Thank you! From LogOnFixIt.Com™ Customer Service

In Uncategorized on October 5, 2009 at 10:22 pm

Defeating Keyloggers
LogOnFixIt Users,

Security is knowing how to stay safe. It can also be information you can use to improve your life or standard of living.

In our case, at Sunbelt Security News it is providing you with the knowledge to protect your computer and family and information. This is our job as we see it. Our goal is to see that you have the necessary tools to take care of “business”, and we always are interested in your input.

Lately many of you have been concerned with Keyloggers, the practice of logging keys as you touch them on the keyboard. It is often done for nefarious purposes like capturing passwords and other vitally important information. I talked our Support Manager, Mike Williams on how to defeat these buggers. Check it out in “Dirty Tricks”.

Also in Dirty Tricks is some valuable information about the recent outbreak of spam that appears to come from your own email address. It seems that there has been some hacking going on.

I Am the Patchman

Today being the second Tuesday of the month, means it is ‘Microsoft Patch Tuesday’. Per Microsoft, there will be 13 updates and fixes, eight of them critical. You may have been hearing about some vulnerabilities in Adobe especially Reader and Acrobat which puts PDF files at risk. Patches are scheduled for today for those products so make sure you get them. If you have your PC set for automatic updates, they will be installed by themselves. If you have not, in many cases you will see a new yellow shield in the bottom right task tray. Make sure to click on that shield and install the updates. If you do not see the yellow shield, make sure to go to the windows update site and let Microsoft update your PC. This is free, but you have to run Internet Explorer when you do this, and you may need to install an add-on via the yellow bar at the top:
click here

Customer Service
Courtesy Sunbelt Software


In Uncategorized on September 25, 2009 at 1:15 am

Logonfixit.com Diagnoses and repairs your computer remotely while you watch. If we cant fix, it you don’t Pay! Heres wat folks are saying: Shannon Miller on Remote Online Computer Re…Nicole from Drakesvi… on Remote Online Computer Re…wm van NiedekKingsto… on Remote Online Computer Re…Todd Riverside Ca on Remote Online Computer Re…John, Collegeville, … on Remote Online Computer Re…

Remote Online Computer Repair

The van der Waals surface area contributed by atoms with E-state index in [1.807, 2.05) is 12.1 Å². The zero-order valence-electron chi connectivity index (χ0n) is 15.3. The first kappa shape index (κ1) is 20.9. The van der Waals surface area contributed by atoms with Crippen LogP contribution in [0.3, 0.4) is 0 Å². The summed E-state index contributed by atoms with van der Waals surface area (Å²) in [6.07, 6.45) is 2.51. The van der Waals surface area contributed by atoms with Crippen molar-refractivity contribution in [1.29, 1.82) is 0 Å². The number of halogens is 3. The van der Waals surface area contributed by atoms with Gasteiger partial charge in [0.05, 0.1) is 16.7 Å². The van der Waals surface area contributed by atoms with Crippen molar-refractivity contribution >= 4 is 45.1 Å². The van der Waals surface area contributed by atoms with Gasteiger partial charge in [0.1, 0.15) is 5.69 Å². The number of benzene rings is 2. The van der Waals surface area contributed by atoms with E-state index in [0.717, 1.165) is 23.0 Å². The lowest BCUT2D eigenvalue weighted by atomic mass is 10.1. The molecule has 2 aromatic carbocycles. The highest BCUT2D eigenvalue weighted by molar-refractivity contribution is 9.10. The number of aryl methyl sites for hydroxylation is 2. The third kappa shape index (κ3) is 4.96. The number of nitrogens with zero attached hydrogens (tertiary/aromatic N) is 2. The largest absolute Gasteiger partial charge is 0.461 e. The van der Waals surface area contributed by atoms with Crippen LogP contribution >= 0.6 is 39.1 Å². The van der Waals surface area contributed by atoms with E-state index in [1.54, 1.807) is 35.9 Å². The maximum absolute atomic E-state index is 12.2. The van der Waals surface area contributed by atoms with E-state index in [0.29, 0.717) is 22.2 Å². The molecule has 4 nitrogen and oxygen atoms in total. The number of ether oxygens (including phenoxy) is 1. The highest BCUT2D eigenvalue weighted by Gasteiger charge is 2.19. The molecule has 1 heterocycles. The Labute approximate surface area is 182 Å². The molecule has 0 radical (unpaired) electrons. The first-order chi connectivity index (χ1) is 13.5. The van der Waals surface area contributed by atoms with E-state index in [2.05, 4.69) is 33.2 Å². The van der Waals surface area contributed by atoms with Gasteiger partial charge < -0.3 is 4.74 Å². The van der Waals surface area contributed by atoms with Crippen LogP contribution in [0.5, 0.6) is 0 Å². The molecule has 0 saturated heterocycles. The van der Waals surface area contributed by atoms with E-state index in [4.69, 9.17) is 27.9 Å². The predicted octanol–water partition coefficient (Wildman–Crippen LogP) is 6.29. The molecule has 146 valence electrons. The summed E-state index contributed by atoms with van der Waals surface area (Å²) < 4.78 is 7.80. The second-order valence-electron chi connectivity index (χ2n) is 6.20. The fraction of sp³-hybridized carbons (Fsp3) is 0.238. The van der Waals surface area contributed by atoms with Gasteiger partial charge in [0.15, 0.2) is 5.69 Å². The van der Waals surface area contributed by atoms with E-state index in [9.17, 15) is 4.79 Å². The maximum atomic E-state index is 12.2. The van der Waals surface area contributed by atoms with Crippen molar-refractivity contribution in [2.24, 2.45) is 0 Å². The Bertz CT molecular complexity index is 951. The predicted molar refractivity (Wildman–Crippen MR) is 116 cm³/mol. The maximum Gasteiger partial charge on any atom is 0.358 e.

In Computer Maintenance on April 3, 2009 at 10:09 pm

Should I Leave my computer on at night?

To power off or not?

There are several factors at play here. They include the following:

  • There is virtually no power-saving advantage to powering off your CRT monitor. The energy consumed to keep your tube warm may extend the life of the monitor itself and in the end may save the University more by leaving it on.
  • If your PC is managed:
    • You are better off leaving it on as operating system patches will be delivered to you overnight and your PC will be patched by morning. If you power it off patches will still be delivered but not applied until the next scheduled application time. In Academic Support this is 5am the next morning.
    • In terms of Virus Protection, you are again better off leaving your PC on. Virus definitions will arrive overnight and a full scan of your PC will happen at that time. If you power it off you will still receive virus definitions when the PC comes up, but you will have missed the scanning window and have to wait until the next scheduled scan. If this time is again at night time, your PC may never actually get scanned.  To make matters worse, if you turn off Real-Time Scanning, (the feature that scans a file when it is opened) you could easily be infected.
  • If your PC is client managed (meaning you manage it yourself):
    • Obviously the sooner you patch your operating system the more protected you are from viruses and hackers that will take advantage of it. Windows XP has the ability to automatically do Windows Updates. If this is not utilized do manual updates on a regular schedule. Since you are choosing the method and the schedule you are the best one to decide whether-or-not to leave your PC powered up.
    • The same is true of anti-virus updates. Choose a schedule that best suits your work schedule and make sure your PC is powered on then it is scheduled.
  • Some hardware like Hard Disks fail less when they are never powered off. There may be a hardware cost associated with powering your PC every night.